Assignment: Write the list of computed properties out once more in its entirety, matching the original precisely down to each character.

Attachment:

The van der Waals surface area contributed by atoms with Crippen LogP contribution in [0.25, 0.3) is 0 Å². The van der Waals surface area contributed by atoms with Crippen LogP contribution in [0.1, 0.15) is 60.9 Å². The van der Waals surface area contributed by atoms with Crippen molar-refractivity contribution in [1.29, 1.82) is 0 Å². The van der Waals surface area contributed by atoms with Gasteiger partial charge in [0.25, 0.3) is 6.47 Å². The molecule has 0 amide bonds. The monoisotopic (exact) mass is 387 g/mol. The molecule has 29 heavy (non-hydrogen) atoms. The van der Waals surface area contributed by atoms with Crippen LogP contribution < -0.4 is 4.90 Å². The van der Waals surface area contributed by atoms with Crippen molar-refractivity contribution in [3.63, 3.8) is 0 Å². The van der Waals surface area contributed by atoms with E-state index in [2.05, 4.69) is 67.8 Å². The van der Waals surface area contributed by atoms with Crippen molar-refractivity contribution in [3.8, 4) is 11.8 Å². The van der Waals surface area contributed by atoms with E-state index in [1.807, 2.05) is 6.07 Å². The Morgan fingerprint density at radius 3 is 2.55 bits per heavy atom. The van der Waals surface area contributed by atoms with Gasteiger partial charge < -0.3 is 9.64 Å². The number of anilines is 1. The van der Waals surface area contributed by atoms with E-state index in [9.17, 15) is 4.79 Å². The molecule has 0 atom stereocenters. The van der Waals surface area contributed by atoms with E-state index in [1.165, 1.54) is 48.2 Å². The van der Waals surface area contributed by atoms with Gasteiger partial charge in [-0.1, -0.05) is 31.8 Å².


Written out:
The van der Waals surface area contributed by atoms with Crippen LogP contribution in [0.25, 0.3) is 0 Å². The van der Waals surface area contributed by atoms with Crippen LogP contribution in [0.1, 0.15) is 60.9 Å². The van der Waals surface area contributed by atoms with Crippen molar-refractivity contribution in [1.29, 1.82) is 0 Å². The van der Waals surface area contributed by atoms with Gasteiger partial charge in [0.25, 0.3) is 6.47 Å². The molecule has 0 amide bonds. The monoisotopic (exact) mass is 387 g/mol. The molecule has 29 heavy (non-hydrogen) atoms. The van der Waals surface area contributed by atoms with Crippen LogP contribution < -0.4 is 4.90 Å². The van der Waals surface area contributed by atoms with Crippen molar-refractivity contribution in [3.63, 3.8) is 0 Å². The van der Waals surface area contributed by atoms with E-state index in [2.05, 4.69) is 67.8 Å². The van der Waals surface area contributed by atoms with Crippen molar-refractivity contribution in [3.8, 4) is 11.8 Å². The van der Waals surface area contributed by atoms with E-state index in [1.807, 2.05) is 6.07 Å². The Morgan fingerprint density at radius 3 is 2.55 bits per heavy atom. The van der Waals surface area contributed by atoms with Gasteiger partial charge < -0.3 is 9.64 Å². The number of anilines is 1. The van der Waals surface area contributed by atoms with E-state index in [9.17, 15) is 4.79 Å². The molecule has 0 atom stereocenters. The van der Waals surface area contributed by atoms with E-state index in [1.165, 1.54) is 48.2 Å². The van der Waals surface area contributed by atoms with Gasteiger partial charge in [-0.1, -0.05) is 31.8 Å².